The Enemy is Lee Child's eighth Jack Reacher novel, but the first that takes place during his time as an Army M.P. major. The first seven books gave many hints about his time in the Army. The Enemy features the same Jack Reacher we have come to know and love, who does what is right, even if he knows there will be consequences. The Reacher who always seems to bed beautiful women, but never gets attached. The Reacher who "said nothing." The Reacher who puts the pieces of the puzzle together against the odds.
The differences are striking, and sometimes amusing. This Reacher in The Enemy is under command. He goes where he's told--except for those times when he doesn't go where he's told. This Reacher will sometimes throw out clothes rather than wear them again, but, since he's serving in active duty and all, he actually carries luggage when he travels! (Readers of other Reacher books will get that this is a big deal.)
In The Enemy, Reacher investigates the death of a general--until he is told not to. But he does anyway. Then a soldier is murdered on base, and he investigates that--until he's told to falsify the investigation. But he doesn't. His new superior officer tracks him down to have him arrested for going AWOL, even though he really wasn't. But Jack, being Jack, manages to escape their clutches.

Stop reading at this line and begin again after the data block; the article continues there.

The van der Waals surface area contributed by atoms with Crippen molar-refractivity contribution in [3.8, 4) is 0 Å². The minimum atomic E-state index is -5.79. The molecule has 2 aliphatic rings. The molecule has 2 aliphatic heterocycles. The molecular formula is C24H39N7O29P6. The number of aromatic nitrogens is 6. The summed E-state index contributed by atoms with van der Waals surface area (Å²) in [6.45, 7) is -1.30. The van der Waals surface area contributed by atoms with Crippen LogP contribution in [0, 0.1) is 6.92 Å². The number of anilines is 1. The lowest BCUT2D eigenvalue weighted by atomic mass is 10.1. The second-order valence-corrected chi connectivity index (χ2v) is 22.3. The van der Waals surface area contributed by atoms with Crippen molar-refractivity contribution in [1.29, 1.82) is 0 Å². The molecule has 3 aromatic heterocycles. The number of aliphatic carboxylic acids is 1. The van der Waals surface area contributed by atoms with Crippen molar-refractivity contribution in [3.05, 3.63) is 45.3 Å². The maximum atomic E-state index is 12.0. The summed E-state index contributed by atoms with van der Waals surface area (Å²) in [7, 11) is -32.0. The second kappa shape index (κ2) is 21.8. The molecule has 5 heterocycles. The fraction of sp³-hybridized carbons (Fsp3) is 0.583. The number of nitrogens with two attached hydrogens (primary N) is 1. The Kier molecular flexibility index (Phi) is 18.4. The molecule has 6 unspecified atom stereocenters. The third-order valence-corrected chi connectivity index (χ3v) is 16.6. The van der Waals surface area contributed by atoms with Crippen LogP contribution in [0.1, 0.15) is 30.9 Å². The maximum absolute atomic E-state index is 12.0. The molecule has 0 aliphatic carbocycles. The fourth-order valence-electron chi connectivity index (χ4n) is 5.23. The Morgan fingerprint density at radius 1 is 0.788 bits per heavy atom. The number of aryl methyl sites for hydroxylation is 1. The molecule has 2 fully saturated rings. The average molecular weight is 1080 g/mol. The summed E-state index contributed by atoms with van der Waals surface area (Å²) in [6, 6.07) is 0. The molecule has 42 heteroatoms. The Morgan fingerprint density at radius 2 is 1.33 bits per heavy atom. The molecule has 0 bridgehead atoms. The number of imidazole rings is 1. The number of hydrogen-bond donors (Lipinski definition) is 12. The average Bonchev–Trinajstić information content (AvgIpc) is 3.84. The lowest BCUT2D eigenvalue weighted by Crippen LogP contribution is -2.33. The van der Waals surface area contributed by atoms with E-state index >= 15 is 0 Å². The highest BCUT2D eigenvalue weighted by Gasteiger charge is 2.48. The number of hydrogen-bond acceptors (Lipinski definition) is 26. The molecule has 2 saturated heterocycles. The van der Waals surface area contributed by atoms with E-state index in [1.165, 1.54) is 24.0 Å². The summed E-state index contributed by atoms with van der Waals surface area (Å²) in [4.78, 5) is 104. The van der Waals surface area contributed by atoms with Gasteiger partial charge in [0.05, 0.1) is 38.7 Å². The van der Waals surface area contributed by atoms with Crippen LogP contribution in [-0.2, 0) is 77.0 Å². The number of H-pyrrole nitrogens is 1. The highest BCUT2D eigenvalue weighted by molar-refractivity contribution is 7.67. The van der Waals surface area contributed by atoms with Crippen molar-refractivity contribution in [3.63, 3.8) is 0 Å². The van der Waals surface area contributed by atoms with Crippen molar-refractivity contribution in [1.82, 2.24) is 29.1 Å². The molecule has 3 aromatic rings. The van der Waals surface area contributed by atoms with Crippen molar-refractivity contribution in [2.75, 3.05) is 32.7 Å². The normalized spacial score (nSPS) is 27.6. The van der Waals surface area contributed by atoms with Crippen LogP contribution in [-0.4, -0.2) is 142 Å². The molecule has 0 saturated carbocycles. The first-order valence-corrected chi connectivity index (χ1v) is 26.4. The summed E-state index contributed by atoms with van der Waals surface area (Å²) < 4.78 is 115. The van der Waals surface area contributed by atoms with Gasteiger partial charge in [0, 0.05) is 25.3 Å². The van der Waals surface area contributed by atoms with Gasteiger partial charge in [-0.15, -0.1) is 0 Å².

The Enemy shows Jack as the other books don't, as an official investigator, rather than a lone operator, vigilante type. I won't be giving anything away when I tell you Jack figures it all out in the end, and is vindicated for his disobeying orders, for the most part. Jack's conclusions lead him to a great deal of disillusionment with the Army. Even though he's still in at the end, Child set him up for a break at some point. I noticed the new Reacher novel, to be released in November, is set before Jack leaves the Army. I look forward to seeing what else we learn about Reacher in uniform.